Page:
The respondents (Burwell) of this case are federal agencies charged with implementing the ACA. The federal government wants the court to uphold the IRS’s regulations making subsidies available in states with a federally run marketplace. The federal government argues that the IRS’s rule is consistent with the language of the ACA because a marketplace “established by the state” also means one established by the Department of Health and Human Services standing in as a surrogate for the state.
What the Future Could Hold
The Supreme Court’s decision could affect the number of people who ultimately have access to affordable coverage under the ACA.
- If King wins: If the IRS rule is overturned by the Supreme Court, people in 34 states would lose access to subsidies. Overturning the IRS rule also would essentially nullify the requirement that large employers offer coverage to full time employees in these states. The applicability of the employer mandate is dependent upon the premium subsidies because the associated tax is triggered when one of an employer’s full time workers receives a subsidy. If there are no subsidies, then an employer would never be subject to the tax for failure to comply with the employer mandate.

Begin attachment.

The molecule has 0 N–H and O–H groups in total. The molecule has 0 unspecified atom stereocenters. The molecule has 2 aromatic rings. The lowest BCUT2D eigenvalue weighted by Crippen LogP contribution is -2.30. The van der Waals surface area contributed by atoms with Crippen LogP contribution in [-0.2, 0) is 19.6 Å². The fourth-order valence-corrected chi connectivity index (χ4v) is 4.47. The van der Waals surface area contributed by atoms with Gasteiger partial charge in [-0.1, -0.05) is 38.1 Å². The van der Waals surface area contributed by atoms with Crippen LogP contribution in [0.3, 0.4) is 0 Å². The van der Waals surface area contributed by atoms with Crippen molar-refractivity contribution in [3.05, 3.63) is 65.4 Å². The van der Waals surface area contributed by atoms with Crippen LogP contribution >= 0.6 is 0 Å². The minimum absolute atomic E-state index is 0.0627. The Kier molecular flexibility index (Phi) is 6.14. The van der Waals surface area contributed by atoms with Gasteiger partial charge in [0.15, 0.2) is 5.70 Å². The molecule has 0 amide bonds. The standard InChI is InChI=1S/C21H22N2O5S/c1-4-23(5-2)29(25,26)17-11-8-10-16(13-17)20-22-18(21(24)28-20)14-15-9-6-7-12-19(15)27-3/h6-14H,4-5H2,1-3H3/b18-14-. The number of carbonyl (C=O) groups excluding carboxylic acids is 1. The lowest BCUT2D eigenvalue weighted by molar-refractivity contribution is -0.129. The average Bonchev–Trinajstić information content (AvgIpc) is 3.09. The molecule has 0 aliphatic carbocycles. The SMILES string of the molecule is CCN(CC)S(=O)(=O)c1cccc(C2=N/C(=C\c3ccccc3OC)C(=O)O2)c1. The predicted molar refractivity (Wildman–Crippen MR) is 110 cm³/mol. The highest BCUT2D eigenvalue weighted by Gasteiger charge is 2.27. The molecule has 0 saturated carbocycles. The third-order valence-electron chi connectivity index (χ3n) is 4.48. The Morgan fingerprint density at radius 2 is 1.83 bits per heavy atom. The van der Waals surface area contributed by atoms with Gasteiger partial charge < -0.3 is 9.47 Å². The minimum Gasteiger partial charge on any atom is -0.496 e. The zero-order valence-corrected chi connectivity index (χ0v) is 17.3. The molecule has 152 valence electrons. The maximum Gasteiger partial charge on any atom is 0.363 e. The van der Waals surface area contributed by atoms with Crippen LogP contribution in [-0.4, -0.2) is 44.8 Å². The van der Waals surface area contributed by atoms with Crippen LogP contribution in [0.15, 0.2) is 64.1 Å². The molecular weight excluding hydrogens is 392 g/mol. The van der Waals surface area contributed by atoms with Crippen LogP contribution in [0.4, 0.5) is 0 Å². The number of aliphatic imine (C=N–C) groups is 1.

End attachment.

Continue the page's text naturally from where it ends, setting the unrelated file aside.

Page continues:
- If Burwell wins: If the Supreme Court upholds the IRS rule, subsidies will continue to be administered through all marketplaces.
The Supreme Court will be making a decision near the end of June, 2015.
What IAA has to Say
Health coverage is not only important to those who have a chronic illness, but it is also vital to maintaining a healthy workforce. Insurance Administrator of America wants you to have healthy and active employees.
For businesses who do not have health coverage for their workers, IAA has introduced many companies to self-funded healthcare plans. IAA works with you to design a program, pay and manage claims, establish a provider network, and obtain stop-loss coverage. Remember, with IAA one call does it all.